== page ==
My prediction is that there will not be a human outside of low Earth orbit for at least the next 50 years, with the possible (unlikely) exception of the Chinese attempting a lunar orbit or landing.

    • The cost of human spaceflight is going up. In part, this is because we haven't made significant investments to improve propulsion technology since the 1960's, so efficiency hasn't been improving. At the same time, we as a nation seem less willing to accept risks with spaceflight than we used to. At one time, astronauts were mostly former military or test pilots, people used to the idea of real risk. Now we treat the Space Shuttle like some kind of bus into space, and we expect the bus to be safe and comfortable. We send up teachers, congressmen, scientists, tourists -- pretty much anybody who wants to go. The expectation of safety means more engineering margin and backup systems, driving up cost.
    • The capabilities of robotic craft are steadily improving. Moore's Law and all that. What will an autonomous rover on Mars be able to do, with another 30 years' development? It's hard for me to imagine sending a person on a 15 year voyage to Europa to dig through the ice, or to Titan to explore the hydrocarbon oceans.
    • Nobody has identified a compelling economic, scientific, political, or military rationale for sending people into space. Arguments based on national pride, or fear of being surpassed technologically, have for now evaporated.
    • The ISS. This $xxB useless boondoggle must be playing some role in tempering Congress's enthusiasm for Big Projects.

    Perhaps in the 50-100 year timescale, we'll have figured out radically different approaches: Nuclear propulsion, a space elevator, a launch loop. Or we'll be able to upload our minds into hardware, and send people into space without sending bodies. E.g., your consciousness gets radioed into the probe once it's tunneled through the Europan ice.

  • Re:Sure they do! (Score:0, Interesting)

    by Anonymous Coward on Friday August 14, 2009 @02:37PM (#29069025)
    and how about every time I see a black man who I think is a street thug, I get to punch him in the face for being a stereotype and not contributing to something useful(oh the irony).
  • Re:NASA Benifits (Score:3, Interesting)

    by S.O.B. ( 136083 ) on Friday August 14, 2009 @02:50PM (#29069167)

    Many of the NASA technologies on this list would not have been developed if it were an unmanned only operation. []

    Don't get me wrong, I think there's an incredible amount of science that can be accomplished using unmanned probes, landers, etc. but to not have any manned exploration would be a mistake.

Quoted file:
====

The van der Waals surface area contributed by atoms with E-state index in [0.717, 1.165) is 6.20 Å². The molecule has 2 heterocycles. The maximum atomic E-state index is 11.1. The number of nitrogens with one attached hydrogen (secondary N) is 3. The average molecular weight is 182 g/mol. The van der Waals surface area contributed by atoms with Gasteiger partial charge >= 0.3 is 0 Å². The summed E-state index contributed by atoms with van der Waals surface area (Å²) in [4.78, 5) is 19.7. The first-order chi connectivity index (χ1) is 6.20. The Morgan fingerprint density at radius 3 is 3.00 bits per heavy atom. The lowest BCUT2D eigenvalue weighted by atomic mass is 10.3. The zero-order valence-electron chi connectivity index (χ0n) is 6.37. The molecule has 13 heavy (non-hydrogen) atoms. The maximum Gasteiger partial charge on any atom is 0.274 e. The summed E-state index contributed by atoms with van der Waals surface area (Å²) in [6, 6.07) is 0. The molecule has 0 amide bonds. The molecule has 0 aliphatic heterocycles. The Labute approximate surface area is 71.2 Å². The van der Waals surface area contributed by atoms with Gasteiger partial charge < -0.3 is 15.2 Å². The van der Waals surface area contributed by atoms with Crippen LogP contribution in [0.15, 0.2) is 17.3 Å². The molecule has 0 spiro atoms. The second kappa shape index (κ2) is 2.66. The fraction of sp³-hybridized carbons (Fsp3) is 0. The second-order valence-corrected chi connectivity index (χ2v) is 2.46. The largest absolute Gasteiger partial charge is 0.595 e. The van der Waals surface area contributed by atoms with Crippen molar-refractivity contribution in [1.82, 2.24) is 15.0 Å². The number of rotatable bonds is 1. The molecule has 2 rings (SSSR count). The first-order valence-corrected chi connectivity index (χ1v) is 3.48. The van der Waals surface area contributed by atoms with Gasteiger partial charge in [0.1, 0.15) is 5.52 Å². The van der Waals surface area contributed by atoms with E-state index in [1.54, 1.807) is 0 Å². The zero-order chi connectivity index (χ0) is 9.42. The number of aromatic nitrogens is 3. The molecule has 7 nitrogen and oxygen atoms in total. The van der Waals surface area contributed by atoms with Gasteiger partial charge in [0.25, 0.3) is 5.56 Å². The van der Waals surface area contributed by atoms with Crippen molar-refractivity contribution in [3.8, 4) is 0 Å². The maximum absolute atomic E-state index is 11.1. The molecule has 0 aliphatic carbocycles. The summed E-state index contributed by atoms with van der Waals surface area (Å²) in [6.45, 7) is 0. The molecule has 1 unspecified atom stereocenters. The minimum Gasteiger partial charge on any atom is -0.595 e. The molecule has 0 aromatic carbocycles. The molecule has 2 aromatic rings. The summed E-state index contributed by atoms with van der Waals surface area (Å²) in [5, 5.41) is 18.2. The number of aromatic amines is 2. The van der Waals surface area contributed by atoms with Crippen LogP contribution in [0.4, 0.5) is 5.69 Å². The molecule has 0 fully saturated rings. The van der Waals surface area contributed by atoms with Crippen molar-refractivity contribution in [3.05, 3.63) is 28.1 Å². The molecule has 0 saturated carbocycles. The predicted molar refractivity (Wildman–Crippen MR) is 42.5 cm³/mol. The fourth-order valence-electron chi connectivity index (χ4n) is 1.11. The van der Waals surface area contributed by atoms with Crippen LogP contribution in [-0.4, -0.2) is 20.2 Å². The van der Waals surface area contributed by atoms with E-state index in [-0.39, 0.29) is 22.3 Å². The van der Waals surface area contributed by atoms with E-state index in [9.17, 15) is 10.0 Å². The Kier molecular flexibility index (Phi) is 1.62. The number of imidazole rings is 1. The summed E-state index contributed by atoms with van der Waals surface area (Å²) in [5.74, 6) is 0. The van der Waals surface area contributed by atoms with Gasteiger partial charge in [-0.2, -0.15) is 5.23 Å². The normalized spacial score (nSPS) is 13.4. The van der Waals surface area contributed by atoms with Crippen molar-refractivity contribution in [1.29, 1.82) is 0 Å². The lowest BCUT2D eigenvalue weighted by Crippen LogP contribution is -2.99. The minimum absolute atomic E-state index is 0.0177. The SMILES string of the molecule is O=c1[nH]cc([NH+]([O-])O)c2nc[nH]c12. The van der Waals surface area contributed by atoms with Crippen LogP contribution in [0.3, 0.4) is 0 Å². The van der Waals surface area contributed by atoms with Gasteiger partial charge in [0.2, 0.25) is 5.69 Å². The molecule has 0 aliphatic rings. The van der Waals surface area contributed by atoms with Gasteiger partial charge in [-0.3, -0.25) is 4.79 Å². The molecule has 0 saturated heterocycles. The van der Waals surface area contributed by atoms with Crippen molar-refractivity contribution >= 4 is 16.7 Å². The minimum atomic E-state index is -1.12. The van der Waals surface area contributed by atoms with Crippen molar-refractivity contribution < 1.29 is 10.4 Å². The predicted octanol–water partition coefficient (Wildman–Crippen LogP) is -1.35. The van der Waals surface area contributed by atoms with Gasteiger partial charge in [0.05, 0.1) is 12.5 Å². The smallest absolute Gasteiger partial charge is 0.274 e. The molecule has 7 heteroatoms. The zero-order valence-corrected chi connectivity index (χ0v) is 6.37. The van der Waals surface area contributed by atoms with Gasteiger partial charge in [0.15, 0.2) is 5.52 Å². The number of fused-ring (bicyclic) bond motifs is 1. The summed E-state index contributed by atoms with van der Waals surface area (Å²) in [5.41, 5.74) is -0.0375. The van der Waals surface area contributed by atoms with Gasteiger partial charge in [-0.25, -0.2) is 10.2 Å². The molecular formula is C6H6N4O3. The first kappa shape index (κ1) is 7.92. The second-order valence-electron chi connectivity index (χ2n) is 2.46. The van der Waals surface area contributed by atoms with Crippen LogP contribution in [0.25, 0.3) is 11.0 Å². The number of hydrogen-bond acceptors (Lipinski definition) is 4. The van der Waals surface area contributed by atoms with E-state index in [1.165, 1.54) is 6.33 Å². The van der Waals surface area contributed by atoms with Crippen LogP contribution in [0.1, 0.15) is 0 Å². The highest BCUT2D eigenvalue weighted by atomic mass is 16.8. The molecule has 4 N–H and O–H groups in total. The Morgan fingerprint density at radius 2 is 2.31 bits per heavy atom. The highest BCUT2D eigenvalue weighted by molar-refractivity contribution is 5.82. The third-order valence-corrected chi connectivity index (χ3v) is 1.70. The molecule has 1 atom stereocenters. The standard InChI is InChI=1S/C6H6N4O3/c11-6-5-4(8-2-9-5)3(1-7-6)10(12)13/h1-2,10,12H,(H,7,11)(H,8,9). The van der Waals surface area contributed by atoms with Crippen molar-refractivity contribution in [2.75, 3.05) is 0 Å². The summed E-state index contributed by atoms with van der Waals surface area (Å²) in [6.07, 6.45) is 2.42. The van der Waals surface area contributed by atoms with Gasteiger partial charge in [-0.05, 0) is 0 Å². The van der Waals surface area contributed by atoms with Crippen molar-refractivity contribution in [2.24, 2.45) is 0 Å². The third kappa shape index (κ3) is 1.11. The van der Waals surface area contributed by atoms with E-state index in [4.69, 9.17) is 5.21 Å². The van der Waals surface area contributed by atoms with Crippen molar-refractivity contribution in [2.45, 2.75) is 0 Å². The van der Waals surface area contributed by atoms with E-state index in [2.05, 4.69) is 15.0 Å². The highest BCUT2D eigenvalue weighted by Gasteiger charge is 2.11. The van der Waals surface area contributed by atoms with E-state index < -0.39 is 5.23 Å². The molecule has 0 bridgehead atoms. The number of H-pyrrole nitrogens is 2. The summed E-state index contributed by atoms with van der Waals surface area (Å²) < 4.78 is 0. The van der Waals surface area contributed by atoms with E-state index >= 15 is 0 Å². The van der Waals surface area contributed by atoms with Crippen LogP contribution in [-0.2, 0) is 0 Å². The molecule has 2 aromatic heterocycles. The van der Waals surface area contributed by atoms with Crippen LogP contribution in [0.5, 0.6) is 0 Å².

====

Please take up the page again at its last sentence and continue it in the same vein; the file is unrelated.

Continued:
And no matter how good we make the robots a real human being is infinitely more adaptable. As an example, one of the Mars rovers (I think it was Spirit) at one point had trouble keeping it's batteries charged due to the build up of dust on the solar panels reducing the efficiency. The unmanned rover couldn't do anything about it because it was not designed to handle that task. A human being on the other hand would simply brush off the dust. A seemingly simple task that even the most advanced robot can't do.

    I think both manned and unmanned spaceflight have their place.

  • by Gary W. Longsine ( 124661 ) on Friday August 14, 2009 @02:53PM (#29069207) Homepage Journal
    It can be helpful to look at some actual data once in a while, calming, even. The problem is big, yes, but the historical record shows that the USA was able to reduce it's total national debt as a percentage of GDP, consistently since World War II, with the notable exceptions of the years of Reagan, Bush, and Son of Bush. This was done by growing the economy. It could be done again. One of the best ways to stimulate that kind of massive economic growth would be to use space exploration and alternate energy as a replacement for the military research and development, which drove much of this growth during the Cold War. USA National Debt as Percentage of GDP []. If we choose not to do something like this, the debt will be crushing, yes.
  • Re:Screw it!!! (Score:4, Interesting)

    by damburger ( 981828 ) on Friday August 14, 2009 @03:19PM (#29069539)

    Whilst it is always fun to kick the beancounters (I do often enough) I don't think it is entirely their fault in this instance.

    Space travel is not a field that allows much real experimentation. As a programmer now moving into space science, I can attest how different this makes things. A programmer can compile-debug-compile 50 times a day until something is just right. The NASA equivalent of compiling something costs $300 million each time.